The assessment of tactile directional sensitivity (i.e., the ability to identify the direction of an object's motion across the skin) is considered to be a sensitive screening test of sensory function after injuries in the central or peripheral nervous system (Wall and Noordenbos, 1977; Bender et al., 1982; Hankey and Edis, 1989; Norrsell and Olausson, 1992). However, to our knowledge, assessment properties (e.g., reliability) were not tested. Recently, a skin stretch device was developed to assess somatosensory impairments at different body areas (Ballardini et al., 2018). The system offers quantitative and reliable measures of tactile acuity (i.e., testing discrimination of the direction and amplitude of skin stretch stimuli) and was validated in healthy participants and in a small cohort of stroke survivors.
Advantages and Disadvantages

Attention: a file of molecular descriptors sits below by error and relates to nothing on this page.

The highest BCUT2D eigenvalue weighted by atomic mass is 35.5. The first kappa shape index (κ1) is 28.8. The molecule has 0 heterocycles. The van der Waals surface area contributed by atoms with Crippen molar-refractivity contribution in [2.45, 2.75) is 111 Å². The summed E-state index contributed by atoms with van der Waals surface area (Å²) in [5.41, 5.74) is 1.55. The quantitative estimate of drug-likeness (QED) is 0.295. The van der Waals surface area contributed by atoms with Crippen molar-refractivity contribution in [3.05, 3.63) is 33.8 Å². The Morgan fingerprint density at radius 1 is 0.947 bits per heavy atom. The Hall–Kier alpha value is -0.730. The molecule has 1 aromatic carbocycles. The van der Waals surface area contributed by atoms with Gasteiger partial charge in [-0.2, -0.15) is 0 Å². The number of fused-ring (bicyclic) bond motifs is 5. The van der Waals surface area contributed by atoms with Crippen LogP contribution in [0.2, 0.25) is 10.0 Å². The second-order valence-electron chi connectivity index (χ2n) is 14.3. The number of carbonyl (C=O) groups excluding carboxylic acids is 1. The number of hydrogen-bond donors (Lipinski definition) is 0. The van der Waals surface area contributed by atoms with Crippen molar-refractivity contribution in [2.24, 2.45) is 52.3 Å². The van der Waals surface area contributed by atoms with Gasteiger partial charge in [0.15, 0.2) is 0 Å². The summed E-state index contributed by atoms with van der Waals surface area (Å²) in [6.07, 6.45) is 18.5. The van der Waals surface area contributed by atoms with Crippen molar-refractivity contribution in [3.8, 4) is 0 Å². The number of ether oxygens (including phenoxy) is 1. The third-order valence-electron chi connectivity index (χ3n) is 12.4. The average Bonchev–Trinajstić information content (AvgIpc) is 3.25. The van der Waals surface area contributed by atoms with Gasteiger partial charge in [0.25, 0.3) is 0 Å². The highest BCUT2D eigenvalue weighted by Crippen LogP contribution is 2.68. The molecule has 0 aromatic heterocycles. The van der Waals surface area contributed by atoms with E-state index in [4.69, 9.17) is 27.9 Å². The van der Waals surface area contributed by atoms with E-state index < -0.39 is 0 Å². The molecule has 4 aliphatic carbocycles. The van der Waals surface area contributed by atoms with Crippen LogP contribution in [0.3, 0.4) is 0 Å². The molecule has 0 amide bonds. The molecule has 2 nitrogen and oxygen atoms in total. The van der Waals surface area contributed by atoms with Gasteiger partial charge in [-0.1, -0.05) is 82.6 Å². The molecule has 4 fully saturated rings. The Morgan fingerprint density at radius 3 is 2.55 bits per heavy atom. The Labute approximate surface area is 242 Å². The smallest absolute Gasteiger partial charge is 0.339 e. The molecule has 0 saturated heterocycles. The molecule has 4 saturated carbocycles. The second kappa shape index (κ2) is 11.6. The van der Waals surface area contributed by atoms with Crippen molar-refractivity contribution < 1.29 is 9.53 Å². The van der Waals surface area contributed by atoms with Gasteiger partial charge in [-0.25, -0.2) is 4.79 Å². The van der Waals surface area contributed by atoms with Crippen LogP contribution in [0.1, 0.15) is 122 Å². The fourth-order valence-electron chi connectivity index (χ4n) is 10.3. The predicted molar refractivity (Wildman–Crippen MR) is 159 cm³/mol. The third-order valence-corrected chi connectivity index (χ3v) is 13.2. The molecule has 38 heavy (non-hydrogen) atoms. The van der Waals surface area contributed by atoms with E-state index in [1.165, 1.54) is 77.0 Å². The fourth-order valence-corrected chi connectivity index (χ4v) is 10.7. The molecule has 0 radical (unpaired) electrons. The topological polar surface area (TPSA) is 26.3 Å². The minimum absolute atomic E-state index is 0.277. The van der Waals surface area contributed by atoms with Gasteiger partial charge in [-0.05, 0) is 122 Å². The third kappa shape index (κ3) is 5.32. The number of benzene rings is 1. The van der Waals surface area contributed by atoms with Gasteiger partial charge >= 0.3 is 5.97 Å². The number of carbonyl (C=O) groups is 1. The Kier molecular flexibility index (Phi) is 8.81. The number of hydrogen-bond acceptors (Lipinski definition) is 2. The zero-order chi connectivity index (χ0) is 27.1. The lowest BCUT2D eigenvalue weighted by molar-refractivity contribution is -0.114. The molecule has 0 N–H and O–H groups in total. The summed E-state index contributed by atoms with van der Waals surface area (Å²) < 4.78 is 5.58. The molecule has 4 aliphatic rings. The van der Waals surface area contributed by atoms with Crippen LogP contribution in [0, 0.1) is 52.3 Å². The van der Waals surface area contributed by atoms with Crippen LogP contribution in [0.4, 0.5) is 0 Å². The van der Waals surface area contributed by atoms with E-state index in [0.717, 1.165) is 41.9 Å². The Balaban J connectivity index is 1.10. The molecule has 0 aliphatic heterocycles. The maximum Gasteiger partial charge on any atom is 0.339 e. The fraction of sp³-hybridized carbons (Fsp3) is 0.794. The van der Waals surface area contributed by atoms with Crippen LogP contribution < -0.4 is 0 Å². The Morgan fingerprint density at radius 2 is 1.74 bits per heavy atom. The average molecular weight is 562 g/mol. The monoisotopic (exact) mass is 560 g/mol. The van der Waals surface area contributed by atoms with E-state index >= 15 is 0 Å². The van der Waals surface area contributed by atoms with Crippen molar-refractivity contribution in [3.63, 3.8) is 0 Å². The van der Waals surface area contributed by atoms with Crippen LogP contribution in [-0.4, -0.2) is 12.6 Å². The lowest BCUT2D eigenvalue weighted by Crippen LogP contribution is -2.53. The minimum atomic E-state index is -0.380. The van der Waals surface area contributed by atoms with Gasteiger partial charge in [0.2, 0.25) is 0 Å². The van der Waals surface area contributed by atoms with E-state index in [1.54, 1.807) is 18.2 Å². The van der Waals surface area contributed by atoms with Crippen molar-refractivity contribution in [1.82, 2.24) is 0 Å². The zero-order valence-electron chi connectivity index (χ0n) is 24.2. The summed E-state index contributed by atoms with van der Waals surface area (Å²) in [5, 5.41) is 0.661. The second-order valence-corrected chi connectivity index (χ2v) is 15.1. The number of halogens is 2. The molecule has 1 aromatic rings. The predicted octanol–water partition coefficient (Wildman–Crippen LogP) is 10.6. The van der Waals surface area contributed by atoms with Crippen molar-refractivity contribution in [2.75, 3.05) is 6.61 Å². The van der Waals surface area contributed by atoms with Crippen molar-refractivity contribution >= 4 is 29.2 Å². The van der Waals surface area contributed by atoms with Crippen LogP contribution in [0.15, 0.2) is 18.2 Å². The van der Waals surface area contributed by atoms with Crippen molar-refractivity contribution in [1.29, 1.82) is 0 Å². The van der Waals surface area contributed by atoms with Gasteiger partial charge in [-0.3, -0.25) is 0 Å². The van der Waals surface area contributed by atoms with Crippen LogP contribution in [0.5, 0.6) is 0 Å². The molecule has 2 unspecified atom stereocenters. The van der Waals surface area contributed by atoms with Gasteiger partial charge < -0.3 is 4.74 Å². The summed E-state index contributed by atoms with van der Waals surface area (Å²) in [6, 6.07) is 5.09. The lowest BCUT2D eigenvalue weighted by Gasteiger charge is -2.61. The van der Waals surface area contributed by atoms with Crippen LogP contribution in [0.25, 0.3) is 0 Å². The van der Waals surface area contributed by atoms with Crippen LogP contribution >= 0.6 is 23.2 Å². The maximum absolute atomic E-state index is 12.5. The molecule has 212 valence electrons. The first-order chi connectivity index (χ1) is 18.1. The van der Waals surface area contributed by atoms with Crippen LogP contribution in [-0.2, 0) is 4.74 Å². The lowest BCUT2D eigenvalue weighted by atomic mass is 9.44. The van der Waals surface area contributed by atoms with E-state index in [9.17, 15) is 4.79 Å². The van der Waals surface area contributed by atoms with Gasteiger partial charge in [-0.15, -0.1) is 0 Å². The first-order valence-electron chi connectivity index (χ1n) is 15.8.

There are many advantages to skin stretch deformation. This stimulation provides a strong, quick, and accurate response to changes in skin strain (Edin, 2004). In addition, skin stretch at low frequencies is attractive for wearable devices as it does not require much power (Bark et al., 2008). It can also convey direction even with a single actuator, does not suffer from adaptation effects, and is effective even at low velocities and with small movements (Bark et al., 2008). Moreover, skin stretch feedback is effective in inducing the perception of virtual textures and illusory forces and can be used to convey intuitive proprioceptive feedback (Chossat et al., 2019). Nevertheless, skin stretch stimulation has some disadvantages. The amount of skin deformation depends on the mechanical properties of the skin and the strength of the normal forces against the actuator, and thus partial or full slippage may occur. These and other factors contribute to large inter-participant variability in the perceptual effects of skin stretch (Quek et al., 2014b; Farajian et al., 2020b), while some individuals are not at all sensitive to stretch effects (Quek et al., 2014b). Also, this type of stimulation is commonly applied at the finger pad where there is a limited area for applying the stretch. Finally, although skin stretch devices are usually safe, when developing the device, one should carefully consider unpleasant sensations and abrasion. Illustrations of tangential and stretch stimulation devices are presented in Figure 2.